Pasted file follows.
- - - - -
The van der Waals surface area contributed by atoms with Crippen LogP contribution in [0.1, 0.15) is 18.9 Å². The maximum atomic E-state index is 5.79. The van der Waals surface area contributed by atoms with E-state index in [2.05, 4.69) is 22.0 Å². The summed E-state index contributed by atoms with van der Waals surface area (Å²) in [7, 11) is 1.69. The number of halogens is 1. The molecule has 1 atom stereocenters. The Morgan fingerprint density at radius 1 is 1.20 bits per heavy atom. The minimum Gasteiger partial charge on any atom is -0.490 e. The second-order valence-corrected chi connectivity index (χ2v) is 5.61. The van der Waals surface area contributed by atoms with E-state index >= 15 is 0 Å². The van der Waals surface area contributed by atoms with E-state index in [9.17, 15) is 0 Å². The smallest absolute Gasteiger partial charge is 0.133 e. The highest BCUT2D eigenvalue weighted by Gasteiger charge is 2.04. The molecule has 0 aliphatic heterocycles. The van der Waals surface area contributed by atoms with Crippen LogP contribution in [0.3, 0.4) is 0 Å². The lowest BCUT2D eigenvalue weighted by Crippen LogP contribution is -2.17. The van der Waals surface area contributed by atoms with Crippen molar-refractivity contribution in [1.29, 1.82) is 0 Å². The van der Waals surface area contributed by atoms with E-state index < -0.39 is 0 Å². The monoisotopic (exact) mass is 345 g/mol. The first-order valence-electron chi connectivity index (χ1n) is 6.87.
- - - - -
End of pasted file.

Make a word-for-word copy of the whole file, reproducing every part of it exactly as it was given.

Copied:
The van der Waals surface area contributed by atoms with Crippen LogP contribution in [0.1, 0.15) is 18.9 Å². The maximum atomic E-state index is 5.79. The van der Waals surface area contributed by atoms with E-state index in [2.05, 4.69) is 22.0 Å². The summed E-state index contributed by atoms with van der Waals surface area (Å²) in [7, 11) is 1.69. The number of halogens is 1. The molecule has 1 atom stereocenters. The Morgan fingerprint density at radius 1 is 1.20 bits per heavy atom. The minimum Gasteiger partial charge on any atom is -0.490 e. The second-order valence-corrected chi connectivity index (χ2v) is 5.61. The van der Waals surface area contributed by atoms with E-state index >= 15 is 0 Å². The van der Waals surface area contributed by atoms with E-state index in [9.17, 15) is 0 Å². The smallest absolute Gasteiger partial charge is 0.133 e. The highest BCUT2D eigenvalue weighted by Gasteiger charge is 2.04. The molecule has 0 aliphatic heterocycles. The van der Waals surface area contributed by atoms with Crippen LogP contribution in [0.3, 0.4) is 0 Å². The lowest BCUT2D eigenvalue weighted by Crippen LogP contribution is -2.17. The van der Waals surface area contributed by atoms with Crippen molar-refractivity contribution in [1.29, 1.82) is 0 Å². The van der Waals surface area contributed by atoms with E-state index < -0.39 is 0 Å². The monoisotopic (exact) mass is 345 g/mol. The first-order valence-electron chi connectivity index (χ1n) is 6.87.